How to Manage Pests
Pests of Homes, Structures, People, and Pets
Although the red imported fire ant (Solenopsis invicta) is common in 12 southern states, it is new to California and has recently been found infesting numerous residential and commercial areas in Orange, Los Angeles, Riverside, San Bernardino, and to a lesser extent, San Diego counties. The spread of these ants has largely been a result of the movement of infested soil to uninfested areas.
IDENTIFICATION Key to identifying common household ants
Red imported fire ant workers are variable in size (1/16 to 1/5 inch long) and dark reddish brown. Unlike our native southern fire ant (Solenopsis xyloni) and harvester ant (Pogonomyrmex californicus), the red imported fire ant can quickly produce many nests and colonize a yard. Harvester ant workers are all the same size (1/5 inch long) and are red in color. Many people refer to these as “red ants.” The most common ant around homes in California is the Argentine ant, Linepithema humile, a small grayish black ant that is uniform in size (1/10 inch long) and is seen moving along in long trails. While there are several physical characteristics that distinguish red imported fire ants from other common ant species found in California, one way to recognize this pest is to observe its aggressive behavior when its nest or food source is disturbed or to experience its painful bite and sting.
In areas that are not disturbed, red imported fire ants typically make dome-shaped mounds that are about 18 inches across and about 8 to 12 inches tall. They resemble large gopher mounds or look like crumbly earth with small holes; these mounds readily distinguish red imported fire ant colonies from other California ant colonies. Nests of the native southern fire ant, for instance, are usually irregular and consist of scattered soil with multiple obscure entrances. Unlike the other ant species mentioned, red imported fire ants tend to build nests in open, sunlit, grassy areas that are typically irrigated. They will readily run up any object that touches their mound, whereas the other species are much less aggressive. Because red imported fire ants often build their nests in turfgrass areas in California, frequently the mounds have been mowed and are nearly flat, appearing as soft, loose dirt that obscures the grass and looks like a bald spot in the turf.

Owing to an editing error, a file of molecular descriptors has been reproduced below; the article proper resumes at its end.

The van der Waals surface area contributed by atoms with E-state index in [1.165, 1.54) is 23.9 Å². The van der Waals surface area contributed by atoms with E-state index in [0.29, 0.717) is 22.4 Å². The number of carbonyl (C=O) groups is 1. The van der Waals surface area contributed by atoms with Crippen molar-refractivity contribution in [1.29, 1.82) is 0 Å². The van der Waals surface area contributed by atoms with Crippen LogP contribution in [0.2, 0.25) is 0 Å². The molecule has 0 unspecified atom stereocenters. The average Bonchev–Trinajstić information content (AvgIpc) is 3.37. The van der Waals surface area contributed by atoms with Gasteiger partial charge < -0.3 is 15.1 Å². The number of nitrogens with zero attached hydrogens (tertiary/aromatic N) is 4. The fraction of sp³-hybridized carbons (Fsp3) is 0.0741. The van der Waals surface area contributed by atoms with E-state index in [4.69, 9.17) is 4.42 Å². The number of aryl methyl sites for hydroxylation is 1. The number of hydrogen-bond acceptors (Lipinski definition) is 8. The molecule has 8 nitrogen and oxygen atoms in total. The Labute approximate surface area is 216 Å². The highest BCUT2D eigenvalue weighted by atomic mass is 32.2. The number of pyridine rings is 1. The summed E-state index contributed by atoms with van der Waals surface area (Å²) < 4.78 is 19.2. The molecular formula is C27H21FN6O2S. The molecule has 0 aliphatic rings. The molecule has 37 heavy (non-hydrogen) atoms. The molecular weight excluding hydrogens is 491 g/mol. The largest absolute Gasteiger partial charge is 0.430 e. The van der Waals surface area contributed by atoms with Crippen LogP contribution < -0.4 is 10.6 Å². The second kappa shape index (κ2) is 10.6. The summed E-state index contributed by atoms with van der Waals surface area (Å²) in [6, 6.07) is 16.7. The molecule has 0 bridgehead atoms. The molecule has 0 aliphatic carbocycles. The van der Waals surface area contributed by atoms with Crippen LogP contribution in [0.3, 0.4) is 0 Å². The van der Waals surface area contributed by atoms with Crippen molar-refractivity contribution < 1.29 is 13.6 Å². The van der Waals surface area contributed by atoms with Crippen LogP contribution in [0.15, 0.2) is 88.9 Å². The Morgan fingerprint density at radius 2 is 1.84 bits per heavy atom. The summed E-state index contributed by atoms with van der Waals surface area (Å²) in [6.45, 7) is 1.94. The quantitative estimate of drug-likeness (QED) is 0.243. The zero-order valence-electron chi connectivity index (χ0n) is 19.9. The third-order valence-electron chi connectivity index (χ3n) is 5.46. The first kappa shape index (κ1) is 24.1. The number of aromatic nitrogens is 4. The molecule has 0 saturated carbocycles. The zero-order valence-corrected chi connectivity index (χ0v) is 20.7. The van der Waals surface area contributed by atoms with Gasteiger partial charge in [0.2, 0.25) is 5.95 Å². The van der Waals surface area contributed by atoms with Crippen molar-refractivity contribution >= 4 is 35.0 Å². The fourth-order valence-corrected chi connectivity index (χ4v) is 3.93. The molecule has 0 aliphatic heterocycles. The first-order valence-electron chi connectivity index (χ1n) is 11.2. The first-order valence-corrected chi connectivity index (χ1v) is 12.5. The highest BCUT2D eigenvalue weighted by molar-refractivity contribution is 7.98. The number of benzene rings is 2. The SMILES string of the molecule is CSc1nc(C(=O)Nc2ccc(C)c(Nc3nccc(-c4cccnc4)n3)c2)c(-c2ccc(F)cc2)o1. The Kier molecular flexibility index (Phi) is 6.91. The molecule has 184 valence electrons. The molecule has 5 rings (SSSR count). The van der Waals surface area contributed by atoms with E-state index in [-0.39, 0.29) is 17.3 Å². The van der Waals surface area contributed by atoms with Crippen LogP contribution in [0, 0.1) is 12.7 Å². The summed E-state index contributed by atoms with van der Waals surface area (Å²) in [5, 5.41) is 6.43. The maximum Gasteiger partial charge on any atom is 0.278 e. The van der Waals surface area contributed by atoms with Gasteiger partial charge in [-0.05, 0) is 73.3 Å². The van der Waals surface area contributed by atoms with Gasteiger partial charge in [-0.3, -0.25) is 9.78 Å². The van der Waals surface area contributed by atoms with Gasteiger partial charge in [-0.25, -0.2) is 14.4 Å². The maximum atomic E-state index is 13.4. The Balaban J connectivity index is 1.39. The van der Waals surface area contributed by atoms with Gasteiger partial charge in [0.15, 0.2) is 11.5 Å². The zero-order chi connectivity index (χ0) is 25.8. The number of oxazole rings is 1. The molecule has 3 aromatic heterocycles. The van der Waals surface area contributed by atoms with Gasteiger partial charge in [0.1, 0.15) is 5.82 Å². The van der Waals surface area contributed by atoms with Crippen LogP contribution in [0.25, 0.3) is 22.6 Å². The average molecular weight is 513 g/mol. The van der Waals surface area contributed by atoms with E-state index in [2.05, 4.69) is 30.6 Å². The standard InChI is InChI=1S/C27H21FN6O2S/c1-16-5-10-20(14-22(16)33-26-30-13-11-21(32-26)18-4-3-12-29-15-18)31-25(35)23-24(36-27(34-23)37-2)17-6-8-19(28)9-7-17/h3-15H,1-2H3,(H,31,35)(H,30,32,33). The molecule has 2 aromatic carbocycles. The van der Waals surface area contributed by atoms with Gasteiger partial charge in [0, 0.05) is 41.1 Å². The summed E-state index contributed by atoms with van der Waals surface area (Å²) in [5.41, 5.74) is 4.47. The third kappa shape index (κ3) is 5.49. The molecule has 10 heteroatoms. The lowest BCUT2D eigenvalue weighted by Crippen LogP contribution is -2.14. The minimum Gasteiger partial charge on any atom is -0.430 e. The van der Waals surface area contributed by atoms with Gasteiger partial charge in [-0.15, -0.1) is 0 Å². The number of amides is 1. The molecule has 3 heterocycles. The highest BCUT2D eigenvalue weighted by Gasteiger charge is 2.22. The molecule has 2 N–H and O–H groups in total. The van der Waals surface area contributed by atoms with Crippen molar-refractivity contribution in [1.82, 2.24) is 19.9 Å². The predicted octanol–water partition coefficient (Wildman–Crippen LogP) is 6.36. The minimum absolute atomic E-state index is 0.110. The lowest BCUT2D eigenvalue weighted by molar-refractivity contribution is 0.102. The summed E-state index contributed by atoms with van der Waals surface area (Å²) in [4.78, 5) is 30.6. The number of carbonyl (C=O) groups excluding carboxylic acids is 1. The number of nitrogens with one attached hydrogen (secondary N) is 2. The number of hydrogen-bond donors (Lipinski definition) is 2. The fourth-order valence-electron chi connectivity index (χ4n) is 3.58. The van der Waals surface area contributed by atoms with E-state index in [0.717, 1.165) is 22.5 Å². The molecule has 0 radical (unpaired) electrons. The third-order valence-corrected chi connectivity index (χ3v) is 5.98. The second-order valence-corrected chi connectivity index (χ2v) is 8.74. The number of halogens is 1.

In some instances red imported fire ants do not build mounds but nest in places such as rotten logs, walls of buildings, or under sidewalks.
The fire ant life cycle, like that of other social Hymenoptera (ants, bees, and wasps), consists of four main stages: egg, larva, pupa, and adult. The egg, larval, and pupal stages occur within the underground nest and are only seen when nests are disturbed or when they are being carried to a different location by workers. The eggs are almost too small to be seen with the unaided eye. They hatch into the grublike larvae that are fed by the workers. There are four larval instars (stages); the fourth larval instar is particularly important because it is the only stage that can ingest solid food. Once the larvae finish their growth, they molt into pupae, which look like adults except that their legs and antennae are held tightly against the body. These pupae are initially white, but begin to turn darker as they mature. In the final molt the pupa becomes an adult.